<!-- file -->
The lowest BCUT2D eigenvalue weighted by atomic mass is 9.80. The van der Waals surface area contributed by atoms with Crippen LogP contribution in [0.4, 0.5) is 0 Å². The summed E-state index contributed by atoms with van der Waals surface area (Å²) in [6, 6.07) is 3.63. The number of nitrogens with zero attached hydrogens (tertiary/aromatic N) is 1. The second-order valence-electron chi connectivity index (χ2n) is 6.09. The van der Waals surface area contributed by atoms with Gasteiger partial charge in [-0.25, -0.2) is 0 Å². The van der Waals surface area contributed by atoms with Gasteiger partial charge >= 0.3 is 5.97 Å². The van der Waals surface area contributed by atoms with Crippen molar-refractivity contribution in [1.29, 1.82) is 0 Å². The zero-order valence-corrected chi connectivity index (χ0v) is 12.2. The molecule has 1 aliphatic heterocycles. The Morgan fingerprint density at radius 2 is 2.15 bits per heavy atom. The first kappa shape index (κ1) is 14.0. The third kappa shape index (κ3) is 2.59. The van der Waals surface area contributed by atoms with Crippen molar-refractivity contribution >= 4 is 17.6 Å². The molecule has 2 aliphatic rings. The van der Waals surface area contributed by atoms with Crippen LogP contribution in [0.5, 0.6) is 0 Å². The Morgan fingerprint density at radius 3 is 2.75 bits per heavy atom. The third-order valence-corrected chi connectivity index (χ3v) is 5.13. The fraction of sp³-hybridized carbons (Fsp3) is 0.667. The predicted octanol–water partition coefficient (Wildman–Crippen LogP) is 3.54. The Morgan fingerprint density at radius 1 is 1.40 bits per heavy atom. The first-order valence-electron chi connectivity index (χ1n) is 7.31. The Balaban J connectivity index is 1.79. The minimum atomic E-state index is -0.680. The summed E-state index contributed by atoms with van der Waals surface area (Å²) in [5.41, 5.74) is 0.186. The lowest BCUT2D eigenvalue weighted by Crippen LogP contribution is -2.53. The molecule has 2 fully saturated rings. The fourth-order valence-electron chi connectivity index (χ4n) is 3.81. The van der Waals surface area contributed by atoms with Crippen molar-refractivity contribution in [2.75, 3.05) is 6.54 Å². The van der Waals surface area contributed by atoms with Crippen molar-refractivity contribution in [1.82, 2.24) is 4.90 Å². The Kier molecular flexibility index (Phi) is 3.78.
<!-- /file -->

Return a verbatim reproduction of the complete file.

The lowest BCUT2D eigenvalue weighted by atomic mass is 9.80. The van der Waals surface area contributed by atoms with Crippen LogP contribution in [0.4, 0.5) is 0 Å². The summed E-state index contributed by atoms with van der Waals surface area (Å²) in [6, 6.07) is 3.63. The number of nitrogens with zero attached hydrogens (tertiary/aromatic N) is 1. The second-order valence-electron chi connectivity index (χ2n) is 6.09. The van der Waals surface area contributed by atoms with Gasteiger partial charge in [-0.25, -0.2) is 0 Å². The van der Waals surface area contributed by atoms with Gasteiger partial charge >= 0.3 is 5.97 Å². The van der Waals surface area contributed by atoms with Crippen molar-refractivity contribution in [1.29, 1.82) is 0 Å². The zero-order valence-corrected chi connectivity index (χ0v) is 12.2. The molecule has 1 aliphatic heterocycles. The Morgan fingerprint density at radius 2 is 2.15 bits per heavy atom. The first kappa shape index (κ1) is 14.0. The third kappa shape index (κ3) is 2.59. The van der Waals surface area contributed by atoms with Crippen molar-refractivity contribution >= 4 is 17.6 Å². The molecule has 2 aliphatic rings. The van der Waals surface area contributed by atoms with Crippen LogP contribution in [0.5, 0.6) is 0 Å². The Morgan fingerprint density at radius 3 is 2.75 bits per heavy atom. The third-order valence-corrected chi connectivity index (χ3v) is 5.13. The fraction of sp³-hybridized carbons (Fsp3) is 0.667. The predicted octanol–water partition coefficient (Wildman–Crippen LogP) is 3.54. The Morgan fingerprint density at radius 1 is 1.40 bits per heavy atom. The first-order valence-electron chi connectivity index (χ1n) is 7.31. The Balaban J connectivity index is 1.79. The minimum atomic E-state index is -0.680. The summed E-state index contributed by atoms with van der Waals surface area (Å²) in [5.41, 5.74) is 0.186. The lowest BCUT2D eigenvalue weighted by Crippen LogP contribution is -2.53. The molecule has 2 fully saturated rings. The fourth-order valence-electron chi connectivity index (χ4n) is 3.81. The van der Waals surface area contributed by atoms with Crippen molar-refractivity contribution in [2.75, 3.05) is 6.54 Å². The van der Waals surface area contributed by atoms with Crippen molar-refractivity contribution in [1.82, 2.24) is 4.90 Å². The Kier molecular flexibility index (Phi) is 3.78.